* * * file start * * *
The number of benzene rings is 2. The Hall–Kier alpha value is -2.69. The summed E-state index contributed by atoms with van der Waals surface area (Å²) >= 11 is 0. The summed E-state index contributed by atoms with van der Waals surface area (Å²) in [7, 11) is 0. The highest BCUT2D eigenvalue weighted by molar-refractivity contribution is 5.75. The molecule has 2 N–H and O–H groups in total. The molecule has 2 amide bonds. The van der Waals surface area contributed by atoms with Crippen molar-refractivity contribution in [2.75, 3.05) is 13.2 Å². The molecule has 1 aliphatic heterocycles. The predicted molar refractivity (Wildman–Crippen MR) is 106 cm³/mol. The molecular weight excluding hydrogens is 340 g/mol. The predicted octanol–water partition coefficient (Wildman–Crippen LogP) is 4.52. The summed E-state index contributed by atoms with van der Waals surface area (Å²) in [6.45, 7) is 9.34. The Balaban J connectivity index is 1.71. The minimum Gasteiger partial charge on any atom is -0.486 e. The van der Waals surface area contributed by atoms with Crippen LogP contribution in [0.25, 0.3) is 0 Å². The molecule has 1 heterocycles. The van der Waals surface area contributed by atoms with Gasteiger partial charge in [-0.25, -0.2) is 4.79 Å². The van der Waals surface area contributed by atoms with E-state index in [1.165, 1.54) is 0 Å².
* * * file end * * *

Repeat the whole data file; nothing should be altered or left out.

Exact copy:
The number of benzene rings is 2. The Hall–Kier alpha value is -2.69. The summed E-state index contributed by atoms with van der Waals surface area (Å²) >= 11 is 0. The summed E-state index contributed by atoms with van der Waals surface area (Å²) in [7, 11) is 0. The highest BCUT2D eigenvalue weighted by molar-refractivity contribution is 5.75. The molecule has 2 N–H and O–H groups in total. The molecule has 2 amide bonds. The van der Waals surface area contributed by atoms with Crippen molar-refractivity contribution in [2.75, 3.05) is 13.2 Å². The molecule has 1 aliphatic heterocycles. The predicted molar refractivity (Wildman–Crippen MR) is 106 cm³/mol. The molecular weight excluding hydrogens is 340 g/mol. The predicted octanol–water partition coefficient (Wildman–Crippen LogP) is 4.52. The summed E-state index contributed by atoms with van der Waals surface area (Å²) in [6.45, 7) is 9.34. The Balaban J connectivity index is 1.71. The minimum Gasteiger partial charge on any atom is -0.486 e. The van der Waals surface area contributed by atoms with Crippen LogP contribution in [0.25, 0.3) is 0 Å². The molecule has 1 heterocycles. The van der Waals surface area contributed by atoms with Gasteiger partial charge in [-0.25, -0.2) is 4.79 Å². The van der Waals surface area contributed by atoms with E-state index in [1.165, 1.54) is 0 Å².